*Nike has settled its lawsuit over Lil Nas X’s custom Satan Shoes, forcing a recall on all 666 pairs.
We previously reported, the rapper announced his limited-edition “Satan” sneaker collection last month — which features a pentagram and real human blood. He collaborated with the streetwear company MSCHF on the “Satan Shoes,” only 666 pairs of which were released for $1,018 a pop. According to PEOPLE, they sold out in less than a minute.
Per Yahoo, the controversial kicks are modified Nike Air Max 97s, and reference Luke 10:18, a Bible verse about Satan’s fall from heaven. The human blood in the sole was drawn from members of the MSCHF team.
Nike was quick to distance itself from the shoes, noting in a statement “We do not have a relationship with Little Nas X or MSCHF,” the company said. “Nike did not design or release these shoes and we do not endorse them.”
The fashion apparel giant sued MSCHF for a trademark infringement over the use of its “Swoosh” logo, arguing that the Satan shoes damage the brand, and confused customers into believing Nike “endorsed satanism.”
A U.S. District Court in New York approved Nike’s request for a temporary restraining order against the art collective, blocking further sales of the shoe.
On April 8, per Complex, both Nike and MSCHF confirmed that they agreed to settle the lawsuit. As part of the settlement, MSCHF will buy back the pairs already sold for their original retail price. The move is an effort to take the sneakers out of circulation. The same voluntary recall offer will be extended to customers who purchased the “Jesus Shoes” that MSCHF released in 2019. Those custom Air Max 97s allegedly have holy water from the River Jordan in its Air unit, according to the report.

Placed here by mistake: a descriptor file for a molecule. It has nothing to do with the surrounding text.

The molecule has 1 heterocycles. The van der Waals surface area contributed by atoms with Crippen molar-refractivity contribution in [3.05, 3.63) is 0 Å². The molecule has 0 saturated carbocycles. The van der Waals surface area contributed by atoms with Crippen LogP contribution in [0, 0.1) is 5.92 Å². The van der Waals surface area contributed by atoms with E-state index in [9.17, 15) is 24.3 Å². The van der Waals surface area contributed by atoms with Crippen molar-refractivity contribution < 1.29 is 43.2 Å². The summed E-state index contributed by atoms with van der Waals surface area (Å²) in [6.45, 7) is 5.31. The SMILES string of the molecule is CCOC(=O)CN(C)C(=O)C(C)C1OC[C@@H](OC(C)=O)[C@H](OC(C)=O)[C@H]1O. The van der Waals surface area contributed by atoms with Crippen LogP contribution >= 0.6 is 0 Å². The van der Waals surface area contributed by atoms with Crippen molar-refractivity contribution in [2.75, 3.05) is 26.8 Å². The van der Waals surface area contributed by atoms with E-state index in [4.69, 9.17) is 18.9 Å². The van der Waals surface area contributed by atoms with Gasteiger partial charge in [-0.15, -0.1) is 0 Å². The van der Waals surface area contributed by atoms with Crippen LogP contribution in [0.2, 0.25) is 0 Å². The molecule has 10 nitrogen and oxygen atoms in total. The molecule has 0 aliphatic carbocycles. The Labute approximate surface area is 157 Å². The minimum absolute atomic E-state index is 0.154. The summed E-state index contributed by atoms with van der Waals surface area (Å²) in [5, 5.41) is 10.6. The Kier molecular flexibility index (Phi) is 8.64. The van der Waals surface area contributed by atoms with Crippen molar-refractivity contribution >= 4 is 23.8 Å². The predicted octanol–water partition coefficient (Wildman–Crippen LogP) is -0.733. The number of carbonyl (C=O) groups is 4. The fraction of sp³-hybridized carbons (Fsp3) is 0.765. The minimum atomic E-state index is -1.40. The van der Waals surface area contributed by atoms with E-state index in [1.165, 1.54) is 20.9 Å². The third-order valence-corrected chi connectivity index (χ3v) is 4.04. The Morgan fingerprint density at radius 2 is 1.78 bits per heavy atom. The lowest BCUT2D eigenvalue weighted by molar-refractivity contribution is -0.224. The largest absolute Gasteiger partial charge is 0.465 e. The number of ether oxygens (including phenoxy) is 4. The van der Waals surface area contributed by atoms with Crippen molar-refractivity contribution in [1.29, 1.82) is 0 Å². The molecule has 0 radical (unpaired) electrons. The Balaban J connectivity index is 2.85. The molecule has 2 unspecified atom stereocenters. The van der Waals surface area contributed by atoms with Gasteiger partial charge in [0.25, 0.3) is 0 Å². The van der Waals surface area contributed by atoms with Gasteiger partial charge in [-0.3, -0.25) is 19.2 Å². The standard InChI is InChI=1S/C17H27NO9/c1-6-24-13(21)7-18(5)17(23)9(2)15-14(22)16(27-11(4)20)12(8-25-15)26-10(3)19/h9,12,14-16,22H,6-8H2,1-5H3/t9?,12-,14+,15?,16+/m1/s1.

Below is Nike’s full statement on the matter:
Today, April 8th, Nike and MSCHF have agreed to settle the lawsuit.As part of the settlement, Nike has asked MSCHF, and MSCHF has agreed, to initiate a voluntary recall to buy back any Satan Shoes and Jesus Shoes for their original retail prices, in order to remove them from circulation.If any purchasers were confused, or if they otherwise want to return their shoes, they may do so for a full refund. Purchasers who choose not to return their shoes and later encounter a product issue, defect, or health concern should contact MSCHF, not Nike.The parties are pleased to put this dispute behind them.
MSCHF had argued the shoe was a work of art protected by the First Amendment.
“These are not shoes that are worn, there are very few of them. That’s the kind of artwork that we’re talking about,” said Megan Bannigan, attorney for MSCHF.
Lil Nas X released the Satan shows last month to support his latest single “Montero (Call Me By Your Name).” The music video featured the artist riding a stripping pole to hell to twerk for Satan.